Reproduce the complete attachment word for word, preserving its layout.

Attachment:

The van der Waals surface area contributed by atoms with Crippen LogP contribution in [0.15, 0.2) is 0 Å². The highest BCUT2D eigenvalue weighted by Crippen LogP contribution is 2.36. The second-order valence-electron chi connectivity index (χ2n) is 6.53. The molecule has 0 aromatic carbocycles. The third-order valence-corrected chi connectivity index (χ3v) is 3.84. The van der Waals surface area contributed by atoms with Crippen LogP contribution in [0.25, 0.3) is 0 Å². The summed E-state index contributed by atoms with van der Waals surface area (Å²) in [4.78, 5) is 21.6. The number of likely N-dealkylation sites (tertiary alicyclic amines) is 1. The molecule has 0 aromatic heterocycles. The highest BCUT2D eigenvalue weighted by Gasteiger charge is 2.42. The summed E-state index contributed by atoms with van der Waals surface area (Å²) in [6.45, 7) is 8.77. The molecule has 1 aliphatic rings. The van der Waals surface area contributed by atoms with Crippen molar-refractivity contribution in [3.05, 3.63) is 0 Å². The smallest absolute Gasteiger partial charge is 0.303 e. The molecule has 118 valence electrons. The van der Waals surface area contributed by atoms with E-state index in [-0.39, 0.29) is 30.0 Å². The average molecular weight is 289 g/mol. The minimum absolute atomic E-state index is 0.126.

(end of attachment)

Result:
The van der Waals surface area contributed by atoms with Crippen LogP contribution in [0.15, 0.2) is 0 Å². The highest BCUT2D eigenvalue weighted by Crippen LogP contribution is 2.36. The second-order valence-electron chi connectivity index (χ2n) is 6.53. The molecule has 0 aromatic carbocycles. The third-order valence-corrected chi connectivity index (χ3v) is 3.84. The van der Waals surface area contributed by atoms with Crippen LogP contribution in [0.25, 0.3) is 0 Å². The summed E-state index contributed by atoms with van der Waals surface area (Å²) in [4.78, 5) is 21.6. The number of likely N-dealkylation sites (tertiary alicyclic amines) is 1. The molecule has 0 aromatic heterocycles. The highest BCUT2D eigenvalue weighted by Gasteiger charge is 2.42. The summed E-state index contributed by atoms with van der Waals surface area (Å²) in [6.45, 7) is 8.77. The molecule has 1 aliphatic rings. The van der Waals surface area contributed by atoms with Crippen molar-refractivity contribution in [3.05, 3.63) is 0 Å². The smallest absolute Gasteiger partial charge is 0.303 e. The molecule has 118 valence electrons. The van der Waals surface area contributed by atoms with E-state index in [-0.39, 0.29) is 30.0 Å². The average molecular weight is 289 g/mol. The minimum absolute atomic E-state index is 0.126.